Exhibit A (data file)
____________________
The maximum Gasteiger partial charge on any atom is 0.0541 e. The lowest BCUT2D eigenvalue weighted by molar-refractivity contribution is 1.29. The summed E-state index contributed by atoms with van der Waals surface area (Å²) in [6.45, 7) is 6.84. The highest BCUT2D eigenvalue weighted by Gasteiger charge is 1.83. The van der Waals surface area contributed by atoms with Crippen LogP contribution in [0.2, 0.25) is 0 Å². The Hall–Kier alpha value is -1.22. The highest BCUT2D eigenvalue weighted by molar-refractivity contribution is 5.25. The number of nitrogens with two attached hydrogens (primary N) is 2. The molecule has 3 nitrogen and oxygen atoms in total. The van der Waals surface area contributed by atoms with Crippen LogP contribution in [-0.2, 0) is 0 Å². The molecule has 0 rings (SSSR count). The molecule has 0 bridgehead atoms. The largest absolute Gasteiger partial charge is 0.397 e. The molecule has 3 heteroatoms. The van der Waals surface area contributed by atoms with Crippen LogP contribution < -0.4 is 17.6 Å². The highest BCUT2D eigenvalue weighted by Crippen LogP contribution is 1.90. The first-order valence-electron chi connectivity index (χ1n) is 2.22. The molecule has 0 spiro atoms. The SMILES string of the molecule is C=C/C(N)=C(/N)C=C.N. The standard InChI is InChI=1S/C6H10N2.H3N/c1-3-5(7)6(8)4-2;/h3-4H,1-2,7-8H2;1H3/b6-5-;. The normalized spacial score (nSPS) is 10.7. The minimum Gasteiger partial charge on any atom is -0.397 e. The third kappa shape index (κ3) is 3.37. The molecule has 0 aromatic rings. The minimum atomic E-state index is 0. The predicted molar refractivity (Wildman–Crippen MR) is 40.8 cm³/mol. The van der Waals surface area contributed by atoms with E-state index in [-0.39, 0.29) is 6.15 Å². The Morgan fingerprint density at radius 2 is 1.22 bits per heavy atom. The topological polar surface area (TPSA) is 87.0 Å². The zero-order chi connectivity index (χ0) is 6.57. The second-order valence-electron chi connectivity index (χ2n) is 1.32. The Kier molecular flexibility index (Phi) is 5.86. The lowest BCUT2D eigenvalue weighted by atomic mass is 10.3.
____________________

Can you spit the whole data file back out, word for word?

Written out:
The maximum Gasteiger partial charge on any atom is 0.0541 e. The lowest BCUT2D eigenvalue weighted by molar-refractivity contribution is 1.29. The summed E-state index contributed by atoms with van der Waals surface area (Å²) in [6.45, 7) is 6.84. The highest BCUT2D eigenvalue weighted by Gasteiger charge is 1.83. The van der Waals surface area contributed by atoms with Crippen LogP contribution in [0.2, 0.25) is 0 Å². The Hall–Kier alpha value is -1.22. The highest BCUT2D eigenvalue weighted by molar-refractivity contribution is 5.25. The number of nitrogens with two attached hydrogens (primary N) is 2. The molecule has 3 nitrogen and oxygen atoms in total. The van der Waals surface area contributed by atoms with Crippen LogP contribution in [-0.2, 0) is 0 Å². The molecule has 0 rings (SSSR count). The molecule has 0 bridgehead atoms. The largest absolute Gasteiger partial charge is 0.397 e. The molecule has 3 heteroatoms. The van der Waals surface area contributed by atoms with Crippen LogP contribution < -0.4 is 17.6 Å². The highest BCUT2D eigenvalue weighted by Crippen LogP contribution is 1.90. The first-order valence-electron chi connectivity index (χ1n) is 2.22. The molecule has 0 spiro atoms. The SMILES string of the molecule is C=C/C(N)=C(/N)C=C.N. The standard InChI is InChI=1S/C6H10N2.H3N/c1-3-5(7)6(8)4-2;/h3-4H,1-2,7-8H2;1H3/b6-5-;. The normalized spacial score (nSPS) is 10.7. The minimum Gasteiger partial charge on any atom is -0.397 e. The third kappa shape index (κ3) is 3.37. The molecule has 0 aromatic rings. The minimum atomic E-state index is 0. The predicted molar refractivity (Wildman–Crippen MR) is 40.8 cm³/mol. The van der Waals surface area contributed by atoms with E-state index in [-0.39, 0.29) is 6.15 Å². The Morgan fingerprint density at radius 2 is 1.22 bits per heavy atom. The topological polar surface area (TPSA) is 87.0 Å². The zero-order chi connectivity index (χ0) is 6.57. The second-order valence-electron chi connectivity index (χ2n) is 1.32. The Kier molecular flexibility index (Phi) is 5.86. The lowest BCUT2D eigenvalue weighted by atomic mass is 10.3.